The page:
|Publication number||US2962108 A|
|Publication date||Nov 29, 1960|
|Filing date||Jun 2, 1958|
|Priority date||Jun 2, 1958|
|Publication number||US 2962108 A, US 2962108A, US-A-2962108, US2962108 A, US2962108A|
|Inventors||Bidwell Joseph B|
|Original Assignee||Gen Motors Corp|
|Export Citation||BiBTeX, EndNote, RefMan|
|Patent Citations (4), Referenced by (7), Classifications (5)|
|External Links: USPTO, USPTO Assignment, Espacenet|
Nov. 29, 1960 J. B. BlDwELL SERVO SYSTEM WITH CONTROLS FOR VEHICULAR POWER STEERING Filed June 2. 1958 kam @Gmb United States Patent P SERV() SYSTEM VWITH CONTROLS FOR VEHICULAR POWER STEERING Joseph B. Bidwell, Birmingham, Mich., assignor to General Motors Corporation, Detroit, Mich., a corporation of Delaware Filed .lune 2, 1958, Sel'. No. 739,226
Z Claims. (Cl. ISU-79.2)
The present invention relates to power or force servo systems and, more particularly, to such a system for use in an automotive steering mechanism for eliminating the effects of internal friction in the steering mechanism.
At the present time it is common for automotive vehicles to be equipped with so-called power steering wherein power means are operatively interconnected with the steering mechanism to supply a force or power that supplements the torque exerted by the operator. Normally, a torque responsive pickup is employed `to sense the amount of torque supplied Iby the operator and to `actuate the power means in response thereto. Heretofor, these supplementary power systems have failed to in any way sense the internal friction in the steering mechanism resulting from movements of such parts as the steering shaft, gear box, etc. As a consequence, it is necessary for the operator to manually overcome this friction. Since this friction is dependent upon the `amount or torque and the direction thereof, it may be erratic and tend to produce an objectionable feel to the steering mechanism.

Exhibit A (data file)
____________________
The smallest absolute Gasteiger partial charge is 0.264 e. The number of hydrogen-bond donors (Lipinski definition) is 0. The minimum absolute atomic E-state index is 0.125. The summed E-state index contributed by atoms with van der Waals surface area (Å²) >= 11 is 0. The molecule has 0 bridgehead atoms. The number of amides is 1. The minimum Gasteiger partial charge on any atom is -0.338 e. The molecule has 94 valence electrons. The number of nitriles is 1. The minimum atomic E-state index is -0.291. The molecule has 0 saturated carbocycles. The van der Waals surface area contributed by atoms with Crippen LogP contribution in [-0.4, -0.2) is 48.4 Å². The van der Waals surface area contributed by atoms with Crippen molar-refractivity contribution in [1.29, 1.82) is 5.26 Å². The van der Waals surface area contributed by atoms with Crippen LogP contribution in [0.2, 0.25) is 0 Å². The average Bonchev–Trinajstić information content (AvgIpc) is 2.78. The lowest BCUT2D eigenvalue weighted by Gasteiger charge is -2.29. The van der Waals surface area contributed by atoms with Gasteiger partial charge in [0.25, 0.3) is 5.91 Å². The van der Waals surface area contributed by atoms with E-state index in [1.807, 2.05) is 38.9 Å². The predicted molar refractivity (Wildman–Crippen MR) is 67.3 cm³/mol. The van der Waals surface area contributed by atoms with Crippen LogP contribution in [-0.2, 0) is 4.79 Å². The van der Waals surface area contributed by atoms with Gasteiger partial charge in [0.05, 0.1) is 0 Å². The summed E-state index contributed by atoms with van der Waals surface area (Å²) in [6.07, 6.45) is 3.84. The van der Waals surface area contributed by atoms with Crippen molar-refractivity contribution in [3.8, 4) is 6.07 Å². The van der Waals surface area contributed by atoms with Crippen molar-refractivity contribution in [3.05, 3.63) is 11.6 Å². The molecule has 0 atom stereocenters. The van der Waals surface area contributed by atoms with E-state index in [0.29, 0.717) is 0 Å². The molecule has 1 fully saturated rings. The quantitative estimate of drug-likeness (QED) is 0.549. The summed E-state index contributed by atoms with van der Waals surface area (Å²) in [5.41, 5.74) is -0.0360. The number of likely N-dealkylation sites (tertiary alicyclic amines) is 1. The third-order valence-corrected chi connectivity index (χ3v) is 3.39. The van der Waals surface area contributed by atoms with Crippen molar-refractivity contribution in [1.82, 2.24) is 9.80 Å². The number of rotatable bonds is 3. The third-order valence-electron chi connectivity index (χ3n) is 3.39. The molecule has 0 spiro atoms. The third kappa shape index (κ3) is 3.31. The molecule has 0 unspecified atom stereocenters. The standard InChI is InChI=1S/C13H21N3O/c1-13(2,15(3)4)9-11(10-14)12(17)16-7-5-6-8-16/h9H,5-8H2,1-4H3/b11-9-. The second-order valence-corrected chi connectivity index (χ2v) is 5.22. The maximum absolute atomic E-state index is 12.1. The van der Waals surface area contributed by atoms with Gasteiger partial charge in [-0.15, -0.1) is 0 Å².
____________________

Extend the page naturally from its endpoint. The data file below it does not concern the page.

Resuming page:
It is now proposed to provide a manually actuated steering mechanism having a force or power servo system interconnected therewith so that the effects kof the friction within the steering mechanism are substantially eliminated. More particularly, this is to be accomplished by providing supplementary power means which are interconnected with the steering mechanism to supply supplementary power thereto. A first pickup is provided that is responsive to the amount of input torque supplied by the operator and a second or feedback pickup is pro- `vided that is responsive to the total of the forces in the steering system posterior to the point at which the supplementary .force is applied to the steering mechanism. The signals from these two rpickups are differentially combined with each other to form a resultant signal that actuates the power boost means. The responsiveness of the `two pickups to their respective forces and the responsiveness of the power boost means to the resultant signal areV proportioned to apply a force to the steering mechanism that will not only supplement the force exerted by the operator so asto assist him in moving the dirigible road wheels, but will also compensate for any internal friction in the steering mechanism. Thus the reaction force felt by the operator at the steering ,Wheel will be confined substantially to only a predetermined percentage of the force required to position the dirigible wheels and the effects of internal friction will be substantially eliminated.
In the .one sheet of drawings:
The iigure is a diagrammatic showing of a steering System embodying `the present invention.
"Referring to the drawings in more detail, the present invention is adaptedto be embodied in a steering mechanism Viti for an'aut'omotive vehicle 12 havinga frame 14` with apair of dirigible road wheels 16 and 1,8 independently sprung from the front end thereof. The steering mechanism 1t) includes a steering shaft 20 Yhavin-g a YPatented Nov. V29, .196.0